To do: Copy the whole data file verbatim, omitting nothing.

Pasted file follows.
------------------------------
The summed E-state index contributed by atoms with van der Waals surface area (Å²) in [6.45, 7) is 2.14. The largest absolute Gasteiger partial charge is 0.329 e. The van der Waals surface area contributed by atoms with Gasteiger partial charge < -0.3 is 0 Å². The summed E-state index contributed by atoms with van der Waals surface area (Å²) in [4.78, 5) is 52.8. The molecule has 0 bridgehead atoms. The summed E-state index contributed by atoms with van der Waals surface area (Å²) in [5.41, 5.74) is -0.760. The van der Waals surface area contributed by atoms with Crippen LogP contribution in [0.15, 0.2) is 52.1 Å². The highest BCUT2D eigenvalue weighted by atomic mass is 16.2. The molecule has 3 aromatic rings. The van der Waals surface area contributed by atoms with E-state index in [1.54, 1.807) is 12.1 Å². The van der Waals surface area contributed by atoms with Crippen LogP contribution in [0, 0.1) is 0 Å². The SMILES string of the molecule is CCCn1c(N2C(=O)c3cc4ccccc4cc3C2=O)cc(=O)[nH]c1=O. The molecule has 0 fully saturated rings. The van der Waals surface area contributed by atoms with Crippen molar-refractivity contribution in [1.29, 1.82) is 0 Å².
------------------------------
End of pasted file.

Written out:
The summed E-state index contributed by atoms with van der Waals surface area (Å²) in [6.45, 7) is 2.14. The largest absolute Gasteiger partial charge is 0.329 e. The van der Waals surface area contributed by atoms with Gasteiger partial charge < -0.3 is 0 Å². The summed E-state index contributed by atoms with van der Waals surface area (Å²) in [4.78, 5) is 52.8. The molecule has 0 bridgehead atoms. The summed E-state index contributed by atoms with van der Waals surface area (Å²) in [5.41, 5.74) is -0.760. The van der Waals surface area contributed by atoms with Crippen LogP contribution in [0.15, 0.2) is 52.1 Å². The highest BCUT2D eigenvalue weighted by atomic mass is 16.2. The molecule has 3 aromatic rings. The van der Waals surface area contributed by atoms with E-state index in [1.54, 1.807) is 12.1 Å². The van der Waals surface area contributed by atoms with Crippen LogP contribution in [0, 0.1) is 0 Å². The SMILES string of the molecule is CCCn1c(N2C(=O)c3cc4ccccc4cc3C2=O)cc(=O)[nH]c1=O. The molecule has 0 fully saturated rings. The van der Waals surface area contributed by atoms with Crippen molar-refractivity contribution in [1.29, 1.82) is 0 Å².